I don’t know about you but I find that kind of thing disappointing in a book. If someone just said it off the top of their head that is one thing, but presumably someone actually edited this thing?

I would hate to think, but am lead to conclude, that this is the way Professor Dawkins does his research. Perhaps he commands such academic awe that he has advanced to some untouchable league and has been encouraged by his peers to believe that he can walk into a sphere he clearly knows nothing about and in one quick step, with no need for research of any kind, point out the obvious errors that no Christian in 2000 years could possibly have the wits to see (being the ignorant ‘faith’ people that they are); despite publications of the caliber of Augustine’s City of God being available to him since 1400 years ago. It is to me a picture of the state of science-academia that Dawkins gets to publish on a subject he has neither knowledge nor credibility and has clearly done less than enough research, and then wins an award for it! I am bitterly disappointed that I wasted my time and money on this book on the recommendation of it’s award.

Dawkins then has a brief glance at the gospels of Matthew and Luke and keeps repeating that they have these glaring and obvious contradictions. Yet he mentions not one of them. He tries, I think, to get Matthew, Luke and John to be contradictory with regard to Jesus’ birth place. The attempts are pitiful, and show that if he (and his editor) have actually read the gospels, they have certainly made absolutely no attempt to actually think about them. The whole thing is glaringly preconceived.

Only one issue of supposed contradiction is worth an answer; that is Robin Fox’s (equally un-researched) suggestion that Luke’s record of Quirineus’ census was a weak, but understandable, attempt to put Jesus in Bethlehem for his birth.

Apart from historical records, which I will get to last with the help of Dr Ernest Martin, just think for a moment: Luke was obviously not writing for the purpose of manipulating 20th century mass ignorance (as both Dawkins and Fox seem to think). The people Luke was writing to had no need of historical research; they were actually there. What possible reason could Luke have had to to either make up a fictitious Augustus-issued census or to get the dates so horribly wrong by putting the Quirineus census too early? More importantly, how did Luke’s record make it through its eye witness critics, copied as many times as it was, if it was as badly put together as they presume?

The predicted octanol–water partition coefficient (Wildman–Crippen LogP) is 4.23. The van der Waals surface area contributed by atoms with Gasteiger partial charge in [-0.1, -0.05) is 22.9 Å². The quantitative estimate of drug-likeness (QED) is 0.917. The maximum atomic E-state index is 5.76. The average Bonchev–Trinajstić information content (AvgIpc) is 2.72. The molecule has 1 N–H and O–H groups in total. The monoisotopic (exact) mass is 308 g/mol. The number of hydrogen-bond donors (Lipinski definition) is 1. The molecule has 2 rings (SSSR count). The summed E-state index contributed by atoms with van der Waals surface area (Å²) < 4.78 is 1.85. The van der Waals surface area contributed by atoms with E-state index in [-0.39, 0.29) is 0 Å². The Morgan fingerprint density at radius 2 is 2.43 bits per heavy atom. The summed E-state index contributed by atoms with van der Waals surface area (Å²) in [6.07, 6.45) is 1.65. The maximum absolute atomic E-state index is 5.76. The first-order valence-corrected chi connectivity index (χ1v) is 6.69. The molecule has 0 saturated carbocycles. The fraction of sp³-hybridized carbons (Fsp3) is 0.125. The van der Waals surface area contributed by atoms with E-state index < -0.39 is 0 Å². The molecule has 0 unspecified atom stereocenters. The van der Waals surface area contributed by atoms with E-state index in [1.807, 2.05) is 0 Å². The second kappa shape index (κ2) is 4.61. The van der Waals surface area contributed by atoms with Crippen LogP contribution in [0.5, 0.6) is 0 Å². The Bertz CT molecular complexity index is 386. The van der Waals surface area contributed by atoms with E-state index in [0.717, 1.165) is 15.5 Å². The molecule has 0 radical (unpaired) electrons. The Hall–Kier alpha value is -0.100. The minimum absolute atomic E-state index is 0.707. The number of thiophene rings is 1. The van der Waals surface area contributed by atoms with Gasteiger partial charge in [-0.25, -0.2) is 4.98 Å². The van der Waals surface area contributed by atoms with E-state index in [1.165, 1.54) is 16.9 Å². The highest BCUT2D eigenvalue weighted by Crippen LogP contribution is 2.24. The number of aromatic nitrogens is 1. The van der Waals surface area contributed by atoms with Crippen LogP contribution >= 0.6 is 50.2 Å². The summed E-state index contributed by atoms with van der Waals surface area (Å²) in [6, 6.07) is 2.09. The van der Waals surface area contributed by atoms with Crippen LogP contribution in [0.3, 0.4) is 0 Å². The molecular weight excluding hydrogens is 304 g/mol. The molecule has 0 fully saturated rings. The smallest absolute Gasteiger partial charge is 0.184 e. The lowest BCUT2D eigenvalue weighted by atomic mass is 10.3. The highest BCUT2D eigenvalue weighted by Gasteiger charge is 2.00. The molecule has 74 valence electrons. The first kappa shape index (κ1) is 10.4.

He says that Robin Fox “sympathises with Luke’s plight and his desire to fulfill prophecy of Micah.” But what he fails to recognize is that Luke was making no attempt to fulfill any Hebrew prophecy, it’s doubtful if he even knew of the prophecy and he certainly was not writing to convince any Hebrews. A plain read of his gospel makes that a very obvious observation.

Luke’s readers were either Greek or Roman (probably both), and certainly very well acquainted with their own recent history. Actually I go with the theory that Luke and Acts were written as a 2 volume pre-trial brief in Paul’s defense against Nero, no margin for eye witness error in that kind of document.

Dawkin’s suggestion here would be like Jacob Zuma’s legal defence trying to claim that there was never actually any European / South African arms deal… and then getting away with it! In 2000 years time that would be feasible because people would have forgotten about current South African politics, but how would Zuma’s case survive the ridicule and the courts of today so that it would be around in 2000 years? It is a silly suggestion.

But, besides the obvious, i.e.: what can be deduced by merely reading and thinking (preferably at, or almost at, the same time), here is the research: